The revelation at Mount Sinai comes to an end. The Ten Commandments, detailing the framework for the covenant between God and the Jewish people, have been spoken by God from the heavens. As this sacred, once-in-history moment comes to a close, the people, massed together at the foot of the mountain, witness the impossible. “And all the people saw the sounds.” (Shemot 20:15)
Somehow, the Jews gathered at Mount Sinai glimpsed the sound of the thunder and lighting, an unprecedented vision Rashi (s.v. “Ro’im”) poignantly describes as “seeing the aural, in a manner impossible under any other circumstances.” For the closing act of the giving of the Torah, why does God introduce this miraculous event?
The Targum Yonatan ben Uziel, the ancient Aramaic translation of the Torah, offers a different reading of the verse in the Torah, which can shed light on how Matan Torah concludes and the role of this phenomenon. He writes that “all the people witnessed how the sounds [of the revelation] were heard by each and every person.” As the thunder settled and the heavenly fire dimmed, the Jews looked around at one another to reflect on the experience they had undergone. Yet what they discovered in that moment of togetherness is that each of them had heard the revelation in a different manner!
Certainly Yonatan ben Uziel did not mean to suggest that they all heard different commandments – the Aseret Hadibrot, the ten commandments, are written explicitly in the Torah. Nonetheless, it turns out that God communicated to each of the Jews at Mount Sinai differently, offering a different voice or perspective based on the spiritual predilection of the individual. With the declaration of the commandments, God opened the eyes of the people to notice that what they had each heard was the same, but distinctive.
In essence, God wished to convey at Mount Sinai itself that while the Torah is the same for all of us, we are each called upon to approach it and our relationship with God in a manner that reflects our own unique personality and spiritual talents. “And all the people saw the sounds”, everyone was able to find their own unique sound, heralding the unique manner through which they would connect with God and the spirituality of the religious experience.
These past few months have really come to highlight this very notion that each of us has our own path, our own voice, in the service of Hashem and the Jewish people. In the aftermath of October 7 and the ensuing war, people have found the way to use their singular skills, talents, and abilities to fulfill the fundamental mitzvah of saving and strengthening the Jewish people.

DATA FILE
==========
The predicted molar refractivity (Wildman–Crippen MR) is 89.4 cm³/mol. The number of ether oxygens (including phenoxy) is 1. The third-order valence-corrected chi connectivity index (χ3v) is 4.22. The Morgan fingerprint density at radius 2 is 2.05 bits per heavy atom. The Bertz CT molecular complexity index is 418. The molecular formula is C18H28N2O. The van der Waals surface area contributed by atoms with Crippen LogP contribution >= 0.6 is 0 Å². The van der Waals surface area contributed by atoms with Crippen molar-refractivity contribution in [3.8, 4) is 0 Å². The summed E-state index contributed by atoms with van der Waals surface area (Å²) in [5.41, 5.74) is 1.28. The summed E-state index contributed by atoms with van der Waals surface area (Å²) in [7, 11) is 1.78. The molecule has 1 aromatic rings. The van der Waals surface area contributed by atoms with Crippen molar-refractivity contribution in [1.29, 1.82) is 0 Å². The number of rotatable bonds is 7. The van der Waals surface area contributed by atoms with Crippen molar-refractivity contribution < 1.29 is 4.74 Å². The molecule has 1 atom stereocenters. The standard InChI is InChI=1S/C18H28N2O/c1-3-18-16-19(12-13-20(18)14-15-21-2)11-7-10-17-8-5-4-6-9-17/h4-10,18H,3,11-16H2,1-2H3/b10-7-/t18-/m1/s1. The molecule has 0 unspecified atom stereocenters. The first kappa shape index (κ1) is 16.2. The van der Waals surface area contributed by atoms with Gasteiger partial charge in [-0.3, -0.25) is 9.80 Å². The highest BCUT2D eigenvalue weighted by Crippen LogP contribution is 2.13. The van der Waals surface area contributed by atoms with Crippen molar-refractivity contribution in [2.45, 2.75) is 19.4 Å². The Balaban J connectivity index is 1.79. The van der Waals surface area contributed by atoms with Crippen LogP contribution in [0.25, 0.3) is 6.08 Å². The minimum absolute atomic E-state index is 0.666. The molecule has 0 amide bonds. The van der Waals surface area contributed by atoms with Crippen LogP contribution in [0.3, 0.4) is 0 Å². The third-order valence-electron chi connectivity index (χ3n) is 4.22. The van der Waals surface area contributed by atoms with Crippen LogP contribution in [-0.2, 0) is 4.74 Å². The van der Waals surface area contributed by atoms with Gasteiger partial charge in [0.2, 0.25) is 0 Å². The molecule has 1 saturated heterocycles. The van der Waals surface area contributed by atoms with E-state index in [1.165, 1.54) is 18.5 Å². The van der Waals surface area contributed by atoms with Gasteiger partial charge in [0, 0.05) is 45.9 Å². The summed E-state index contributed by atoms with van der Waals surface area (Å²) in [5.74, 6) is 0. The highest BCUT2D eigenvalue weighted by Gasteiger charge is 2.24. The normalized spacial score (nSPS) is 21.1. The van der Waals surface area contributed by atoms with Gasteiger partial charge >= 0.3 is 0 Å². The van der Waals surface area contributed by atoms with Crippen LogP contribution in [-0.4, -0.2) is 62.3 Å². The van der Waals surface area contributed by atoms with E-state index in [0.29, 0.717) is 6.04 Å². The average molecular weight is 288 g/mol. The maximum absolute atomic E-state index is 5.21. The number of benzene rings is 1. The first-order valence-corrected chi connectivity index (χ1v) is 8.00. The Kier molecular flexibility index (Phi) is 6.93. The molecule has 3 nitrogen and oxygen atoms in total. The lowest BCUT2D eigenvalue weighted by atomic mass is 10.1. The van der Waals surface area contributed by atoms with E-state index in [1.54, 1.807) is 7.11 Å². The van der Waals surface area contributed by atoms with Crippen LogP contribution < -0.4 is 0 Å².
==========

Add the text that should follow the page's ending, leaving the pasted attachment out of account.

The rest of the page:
In addition to the soldiers and reservists serving on the front lines, everyone has done their part to contribute. Spouses who keep their homes stable and functioning for months on end, students who tutor displaced children and pick the farmers’ produce before it is too late.
Citizens of every type and stripe who have attended vigils of hope and funerals of despair, entertain the chayalim, keep businesses running despite economic hardship, and dropped off food, clothes, books, bedsheets, toys, cabinets, and endless other items for the displaced families.
Jews from every corner of the globe have donated generously to an ever-growing number of needs and causes, and even journeyed to Israel to lend a hand with all these efforts, or simply to give a hug.
Even in the face of the horrors and the grief, this war has produced a Har Sinai moment: a moment in which we have become unified. We felt the call, each with our own unique voice, to contribute in the ways we are best able. By combining our collective commitment with each of our unique strengths, we have persevered and become more unbreakable through these challenging times. Furthermore, we must do all in our power to speak out against any fissures of division that have recently begun to appear.
And this must not only be our vision for wartime; it is the essential foundation of a vibrant religious community. Even as we promote and encourage the observance of all mitzvot, we are called upon, ever since we stood at Sinai, “to hear the sound” finding our own path towards Avodat Hashem. What part of Torah observance – Shabbat, Tzedaka, Kosher, prayer, timely wages, etc. – do we take on with an extra dose of fervor, as our means for forging a deeper connection with Hashem?
As we experience and develop our own pathways in service to Hashem, we are reminded by our parsha to notice and indeed celebrate the different paths adopted by those around us on their own religious quests. For the Torah is made whole, we learn from Yonatan ben Uziel, through the mosaic of all our different voices and identities.